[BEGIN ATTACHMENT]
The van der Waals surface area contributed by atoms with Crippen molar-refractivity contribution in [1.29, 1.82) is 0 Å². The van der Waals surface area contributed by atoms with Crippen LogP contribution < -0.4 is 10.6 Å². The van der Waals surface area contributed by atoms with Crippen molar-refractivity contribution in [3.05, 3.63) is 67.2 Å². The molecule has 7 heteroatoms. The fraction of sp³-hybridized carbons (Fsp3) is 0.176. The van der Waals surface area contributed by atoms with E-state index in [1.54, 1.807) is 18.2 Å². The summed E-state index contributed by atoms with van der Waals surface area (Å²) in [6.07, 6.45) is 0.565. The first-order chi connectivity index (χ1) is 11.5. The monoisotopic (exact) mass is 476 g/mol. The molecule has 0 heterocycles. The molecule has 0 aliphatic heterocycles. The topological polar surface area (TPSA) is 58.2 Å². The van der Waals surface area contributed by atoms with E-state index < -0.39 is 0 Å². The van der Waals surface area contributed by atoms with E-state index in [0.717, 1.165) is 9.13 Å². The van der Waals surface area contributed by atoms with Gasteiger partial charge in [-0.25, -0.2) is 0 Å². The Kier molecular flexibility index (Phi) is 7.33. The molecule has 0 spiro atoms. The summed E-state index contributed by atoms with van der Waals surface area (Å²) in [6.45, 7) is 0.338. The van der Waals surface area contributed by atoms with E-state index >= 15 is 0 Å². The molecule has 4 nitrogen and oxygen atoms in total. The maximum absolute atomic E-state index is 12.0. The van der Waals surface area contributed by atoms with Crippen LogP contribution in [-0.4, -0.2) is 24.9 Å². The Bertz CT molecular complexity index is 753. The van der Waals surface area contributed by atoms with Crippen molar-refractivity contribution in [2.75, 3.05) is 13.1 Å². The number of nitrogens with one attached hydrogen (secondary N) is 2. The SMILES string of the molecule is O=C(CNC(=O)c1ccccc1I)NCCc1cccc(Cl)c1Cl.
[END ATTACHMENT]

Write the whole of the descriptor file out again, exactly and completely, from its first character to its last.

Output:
The van der Waals surface area contributed by atoms with Crippen molar-refractivity contribution in [1.29, 1.82) is 0 Å². The van der Waals surface area contributed by atoms with Crippen LogP contribution < -0.4 is 10.6 Å². The van der Waals surface area contributed by atoms with Crippen molar-refractivity contribution in [3.05, 3.63) is 67.2 Å². The molecule has 7 heteroatoms. The fraction of sp³-hybridized carbons (Fsp3) is 0.176. The van der Waals surface area contributed by atoms with E-state index in [1.54, 1.807) is 18.2 Å². The summed E-state index contributed by atoms with van der Waals surface area (Å²) in [6.07, 6.45) is 0.565. The first-order chi connectivity index (χ1) is 11.5. The monoisotopic (exact) mass is 476 g/mol. The molecule has 0 heterocycles. The molecule has 0 aliphatic heterocycles. The topological polar surface area (TPSA) is 58.2 Å². The van der Waals surface area contributed by atoms with E-state index < -0.39 is 0 Å². The van der Waals surface area contributed by atoms with E-state index in [0.717, 1.165) is 9.13 Å². The van der Waals surface area contributed by atoms with Gasteiger partial charge in [-0.25, -0.2) is 0 Å². The Kier molecular flexibility index (Phi) is 7.33. The molecule has 0 spiro atoms. The summed E-state index contributed by atoms with van der Waals surface area (Å²) in [6.45, 7) is 0.338. The van der Waals surface area contributed by atoms with E-state index >= 15 is 0 Å². The molecule has 4 nitrogen and oxygen atoms in total. The maximum absolute atomic E-state index is 12.0. The van der Waals surface area contributed by atoms with Crippen LogP contribution in [-0.4, -0.2) is 24.9 Å². The Bertz CT molecular complexity index is 753. The van der Waals surface area contributed by atoms with Crippen molar-refractivity contribution in [2.75, 3.05) is 13.1 Å². The number of nitrogens with one attached hydrogen (secondary N) is 2. The SMILES string of the molecule is O=C(CNC(=O)c1ccccc1I)NCCc1cccc(Cl)c1Cl.